Delayed recurrence of pediatric arteriovenous malformations after radiologically confirmed obliteration

Soliman Oushy, Hannah E. Gilder, Cody L. Nesvick, Giuseppe Lanzino, Bruce E. Pollock, David J. Daniels, Edward S. Ahn

Research output: Contribution to journalReview articlepeer-review

Abstract

OBJECTIVE Arteriovenous malformations (AVMs) are a major cause of intracerebral hemorrhage in children, resulting in significant morbidity and mortality. Moreover, the rate of AVM recurrence in children is significantly higher than in adults. The aim of this study was to define the risk of delayed pediatric AVM (pAVM) recurrence following confirmed radiological obliteration. Further understanding of this risk could inform the role of long-term radiological surveillance. METHODS The authors conducted a retrospective review of ruptured and unruptured pAVM cases treated at a single tertiary care referral center between 1994 and 2019. Demographics, clinical characteristics, treatment modalities, and AVM recurrence were analyzed. RESULTS A total of 102 pediatric patients with intracranial AVMs, including 52 (51%) ruptured cases, were identified. The mean patient age at presentation was 11.2 ± 4.4 years, and 51 (50%) patients were female. The mean nidus size was 2.66 ± 1.44 cm. The most common Spetzler-Martin grades were III (32%) and II (31%). Stereotactic radiosurgery was performed in 69.6% of patients. AVM obliteration was radiologically confirmed in 68 (72.3%) of 94 patients with follow-up imaging, on angiography in 50 (73.5%) patients and on magnetic resonance imaging in 18 (26.5%). AVM recurrence was identified in 1 (2.3%) of 43 patients with long-term surveillance imaging over a mean follow-up of 54.7 ± 38.9 months (range 2–153 months). This recurrence was identified in a boy who had presented with a ruptured AVM and had been surgically treated at 5 years of age. The AVM recurred 54 months after confirmed obliteration on surveillance digital subtraction angiography. Two other cases of presumed AVM recurrence following resection in young children were excluded from recurrence analysis because of incomplete sets of imaging available for review. CONCLUSIONS AVM recurrence following confirmed obliteration on imaging is a rare phenomenon, though it occurs more frequently in the pediatric population. Regular long-term follow-up with dedicated surveillance angiography is recommended even after obliteration following resection.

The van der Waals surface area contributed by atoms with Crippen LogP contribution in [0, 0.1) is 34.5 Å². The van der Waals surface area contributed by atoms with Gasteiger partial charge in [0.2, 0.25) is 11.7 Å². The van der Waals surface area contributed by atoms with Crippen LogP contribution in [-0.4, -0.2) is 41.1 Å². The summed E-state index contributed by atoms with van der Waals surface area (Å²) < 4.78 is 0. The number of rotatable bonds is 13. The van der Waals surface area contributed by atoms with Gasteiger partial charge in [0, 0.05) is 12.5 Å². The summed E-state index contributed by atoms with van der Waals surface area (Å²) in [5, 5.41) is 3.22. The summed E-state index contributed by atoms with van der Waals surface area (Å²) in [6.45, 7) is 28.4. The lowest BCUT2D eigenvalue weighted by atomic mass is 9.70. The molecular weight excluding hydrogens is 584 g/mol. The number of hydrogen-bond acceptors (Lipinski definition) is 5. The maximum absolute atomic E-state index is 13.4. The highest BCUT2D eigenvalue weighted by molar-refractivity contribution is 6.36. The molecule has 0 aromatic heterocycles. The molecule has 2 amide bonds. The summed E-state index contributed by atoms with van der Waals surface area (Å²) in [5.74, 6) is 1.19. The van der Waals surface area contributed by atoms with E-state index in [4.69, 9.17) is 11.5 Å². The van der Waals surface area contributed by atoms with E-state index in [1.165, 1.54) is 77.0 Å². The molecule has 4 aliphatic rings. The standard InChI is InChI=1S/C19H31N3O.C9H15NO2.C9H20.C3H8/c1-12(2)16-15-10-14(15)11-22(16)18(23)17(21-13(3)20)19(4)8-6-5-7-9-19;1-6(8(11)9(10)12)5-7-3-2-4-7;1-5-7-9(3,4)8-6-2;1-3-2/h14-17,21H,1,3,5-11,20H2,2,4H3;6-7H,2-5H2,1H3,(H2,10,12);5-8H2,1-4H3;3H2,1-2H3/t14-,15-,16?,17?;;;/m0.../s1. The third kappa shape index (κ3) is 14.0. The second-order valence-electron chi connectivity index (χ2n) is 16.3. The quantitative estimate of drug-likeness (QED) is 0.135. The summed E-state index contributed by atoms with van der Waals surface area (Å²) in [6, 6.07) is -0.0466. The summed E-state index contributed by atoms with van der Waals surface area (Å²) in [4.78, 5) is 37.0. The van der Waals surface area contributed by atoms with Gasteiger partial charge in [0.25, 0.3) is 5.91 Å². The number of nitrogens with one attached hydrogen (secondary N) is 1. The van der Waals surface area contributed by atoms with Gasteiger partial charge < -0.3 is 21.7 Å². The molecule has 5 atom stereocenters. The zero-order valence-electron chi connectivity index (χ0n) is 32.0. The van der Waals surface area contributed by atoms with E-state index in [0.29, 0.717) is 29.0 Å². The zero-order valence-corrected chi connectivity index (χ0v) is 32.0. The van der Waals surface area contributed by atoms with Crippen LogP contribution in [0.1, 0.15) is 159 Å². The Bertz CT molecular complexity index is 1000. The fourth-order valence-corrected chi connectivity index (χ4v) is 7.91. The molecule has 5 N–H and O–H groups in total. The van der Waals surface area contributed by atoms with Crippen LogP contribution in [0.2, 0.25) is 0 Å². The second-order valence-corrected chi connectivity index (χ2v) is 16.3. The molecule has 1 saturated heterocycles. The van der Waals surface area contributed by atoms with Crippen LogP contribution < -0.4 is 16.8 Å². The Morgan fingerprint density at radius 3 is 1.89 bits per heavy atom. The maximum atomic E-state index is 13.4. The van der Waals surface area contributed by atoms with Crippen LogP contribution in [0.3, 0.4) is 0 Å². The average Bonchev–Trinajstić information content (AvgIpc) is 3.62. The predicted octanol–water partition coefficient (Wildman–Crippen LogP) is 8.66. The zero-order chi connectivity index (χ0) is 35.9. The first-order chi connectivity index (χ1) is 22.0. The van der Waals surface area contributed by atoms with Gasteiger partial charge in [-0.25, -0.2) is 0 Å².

Original languageEnglish (US)
Pages (from-to)195-202
Number of pages8
JournalJournal of Neurosurgery: Pediatrics
Volume30
Issue number2
DOIs
StatePublished - Aug 2022

Keywords

  • arteriovenous malformations
  • AVM
  • obliteration
  • pediatric
  • recurrence
  • vascular disorders

ASJC Scopus subject areas

  • Surgery
  • Pediatrics, Perinatology, and Child Health
  • Clinical Neurology

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